We currently transmit information electronically; in the future we will most likely use photons. However, these are not the only alternatives. Information can also be transmitted by means of chemical reactions.
George M. Whitesides and his colleagues at Harvard University in Cambridge (Massachusetts, USA) have now developed a concept that allows transmission of alphanumeric information in the form of light pulses with no electricity: the “infofuse”. As the researchers report in the journal Angewandte Chemie, it may be possible to use this principle to develop systems that function under conditions in which electronics or batteries do not work.
The researchers previously developed an infofuse made of nitrocellulose strips. The strips were covered with patterns of dots made of salts of the elements lithium, rubidium, and cesium. When the strip is ignited, the flame travels forward and reaches the dots one after the other. The heat causes the elements to emit light at characteristic wavelengths. The dots may contain combinations of three different salts, resulting in seven possible combinations. A combination of two dots thus allows for 7x7 = 49 different signals.
The problem was that the flame tended to go out. This can be avoided by using a different material as substrate that does not conduct heat away as efficiently, such as fiberglass. Alternatively, the strips can be placed over a “trench” or crimped, so that they no longer lie flat on the surface. This allows for less heat transfer to the substrate.
Another problem with the older system was that the flame front progressed far too quickly, allowing for only short transmission times. Nitrocellulose strips burn at a rate of several centimeters a second. Says Whitesides, “a fuse length of 2.6 km would be required to transmit for 24 hours.” The solution was a dual speed arrangement. Branches of the fast-burning infofuse are attached to a slow-burning central fuse. The distance between branches can be varied as needed, and the flame front progresses at only 1 to 2 m per second. This allows information to be repeated several times or different information to be transmitted periodically.
A color camera or fiber optic cable coupled to a spectrometer could receive the signal over a distance of 30 m in daylight. “We hope that it will be possible to develop a light, portable, non-electric system of information transmission that can be integrated into modern information technology,” says Whitesides. “For example, it could be used to gather and transmit environmental data or to send messages by emergency services.”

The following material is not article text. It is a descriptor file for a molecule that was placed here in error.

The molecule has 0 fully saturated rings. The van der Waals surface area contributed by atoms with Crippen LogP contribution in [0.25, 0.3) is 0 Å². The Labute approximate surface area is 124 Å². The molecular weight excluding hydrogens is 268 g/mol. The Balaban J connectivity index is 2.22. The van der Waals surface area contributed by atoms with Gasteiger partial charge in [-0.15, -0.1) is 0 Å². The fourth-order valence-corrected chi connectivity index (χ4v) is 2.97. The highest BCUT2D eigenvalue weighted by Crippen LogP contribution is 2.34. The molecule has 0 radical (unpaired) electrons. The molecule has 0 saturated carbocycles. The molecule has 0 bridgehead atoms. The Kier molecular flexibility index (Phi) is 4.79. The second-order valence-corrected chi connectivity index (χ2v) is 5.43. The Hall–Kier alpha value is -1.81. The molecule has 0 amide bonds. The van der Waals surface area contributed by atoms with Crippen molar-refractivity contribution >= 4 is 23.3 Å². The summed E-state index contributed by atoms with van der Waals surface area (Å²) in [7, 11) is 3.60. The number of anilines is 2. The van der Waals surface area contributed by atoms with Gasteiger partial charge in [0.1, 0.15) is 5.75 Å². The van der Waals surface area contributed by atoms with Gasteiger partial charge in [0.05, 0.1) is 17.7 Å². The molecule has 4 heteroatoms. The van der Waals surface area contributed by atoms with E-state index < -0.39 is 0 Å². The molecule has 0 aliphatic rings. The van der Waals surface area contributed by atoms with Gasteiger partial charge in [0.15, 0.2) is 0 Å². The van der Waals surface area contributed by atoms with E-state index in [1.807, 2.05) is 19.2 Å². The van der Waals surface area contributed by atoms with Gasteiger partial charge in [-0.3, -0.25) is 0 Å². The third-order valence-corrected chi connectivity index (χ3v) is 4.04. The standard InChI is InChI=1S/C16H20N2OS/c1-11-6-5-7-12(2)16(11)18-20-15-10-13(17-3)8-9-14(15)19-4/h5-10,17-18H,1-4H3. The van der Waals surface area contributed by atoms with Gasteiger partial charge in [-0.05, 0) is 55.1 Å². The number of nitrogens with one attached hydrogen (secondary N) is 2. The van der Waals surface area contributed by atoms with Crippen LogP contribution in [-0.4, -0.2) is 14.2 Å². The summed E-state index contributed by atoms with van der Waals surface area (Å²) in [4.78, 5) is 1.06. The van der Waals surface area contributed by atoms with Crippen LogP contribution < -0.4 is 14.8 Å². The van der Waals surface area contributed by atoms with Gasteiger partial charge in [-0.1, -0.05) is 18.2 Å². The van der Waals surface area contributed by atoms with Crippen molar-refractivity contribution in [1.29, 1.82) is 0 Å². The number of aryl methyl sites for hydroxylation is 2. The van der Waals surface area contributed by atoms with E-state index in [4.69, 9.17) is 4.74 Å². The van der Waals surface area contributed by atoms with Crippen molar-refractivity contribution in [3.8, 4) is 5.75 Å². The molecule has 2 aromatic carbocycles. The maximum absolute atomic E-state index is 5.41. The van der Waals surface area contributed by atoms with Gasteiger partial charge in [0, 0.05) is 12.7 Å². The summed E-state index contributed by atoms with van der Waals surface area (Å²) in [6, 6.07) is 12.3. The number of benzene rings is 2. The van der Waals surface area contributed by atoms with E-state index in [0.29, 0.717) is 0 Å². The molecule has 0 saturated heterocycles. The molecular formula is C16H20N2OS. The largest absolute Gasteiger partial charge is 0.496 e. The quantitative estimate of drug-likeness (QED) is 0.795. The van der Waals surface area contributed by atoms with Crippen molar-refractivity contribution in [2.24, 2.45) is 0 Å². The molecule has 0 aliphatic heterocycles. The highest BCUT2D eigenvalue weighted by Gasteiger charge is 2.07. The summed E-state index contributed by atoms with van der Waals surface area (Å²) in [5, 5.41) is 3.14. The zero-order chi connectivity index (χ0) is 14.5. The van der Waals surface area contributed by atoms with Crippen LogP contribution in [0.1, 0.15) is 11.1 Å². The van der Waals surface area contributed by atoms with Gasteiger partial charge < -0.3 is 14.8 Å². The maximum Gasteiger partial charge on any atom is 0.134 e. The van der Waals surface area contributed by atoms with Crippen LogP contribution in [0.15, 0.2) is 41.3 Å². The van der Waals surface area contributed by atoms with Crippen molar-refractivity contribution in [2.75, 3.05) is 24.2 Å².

Author: George M. Whitesides, Harvard University, Cambridge (USA), http://gmwgroup.harvard.edu/contact.html
Title: Long-Duration Transmission of Information with Infofuses
Angewandte Chemie International Edition 2010, 49, No. 27, 4571–4575, Permalink to the article: http://dx.doi.org/10.1002/anie.201001582
Research team of the HAW Hamburg reanimated ancestral microbe from the depth of the earth
01.03.2017 | Hochschule für Angewandte Wissenschaften Hamburg
Researchers Imitate Molecular Crowding in Cells
01.03.2017 | Universität Basel
Enzymes behave differently in a test tube compared with the molecular scrum of a living cell. Chemists from the University of Basel have now been able to simulate these confined natural conditions in artificial vesicles for the first time. As reported in the academic journal Small, the results are offering better insight into the development of nanoreactors and artificial organelles.
Enzymes behave differently in a test tube compared with the molecular scrum of a living cell. Chemists from the University of Basel have now been able to...
On January 15, 2009, Chesley B. Sullenberger was celebrated world-wide: after the two engines had failed due to bird strike, he and his flight crew succeeded after a glide flight with an Airbus A320 in ditching on the Hudson River. All 155 people on board were saved.
On January 15, 2009, Chesley B. Sullenberger was celebrated world-wide: after the two engines had failed due to bird strike, he and his flight crew succeeded...
In the field of nanoscience, an international team of physicists with participants from Konstanz has achieved a breakthrough in understanding heat transport
Cells need to repair damaged DNA in our genes to prevent the development of cancer and other diseases. Our cells therefore activate and send “repair-proteins”...
The Fraunhofer IWS Dresden and Technische Universität Dresden inaugurated their jointly operated Center for Additive Manufacturing Dresden (AMCD) with a festive ceremony on February 7, 2017. Scientists from various disciplines perform research on materials, additive manufacturing processes and innovative technologies, which build up components in a layer by layer process. This technology opens up new horizons for component design and combinations of functions. For example during fabrication, electrical conductors and sensors are already able to be additively manufactured into components. They provide information about stress conditions of a product during operation.
The 3D-printing technology, or additive manufacturing as it is often called, has long made the step out of scientific research laboratories into industrial...
13.02.2017 | Event News
10.02.2017 | Event News
09.02.2017 | Event News
01.03.2017 | Health and Medicine
01.03.2017 | Physics and Astronomy
01.03.2017 | Life Sciences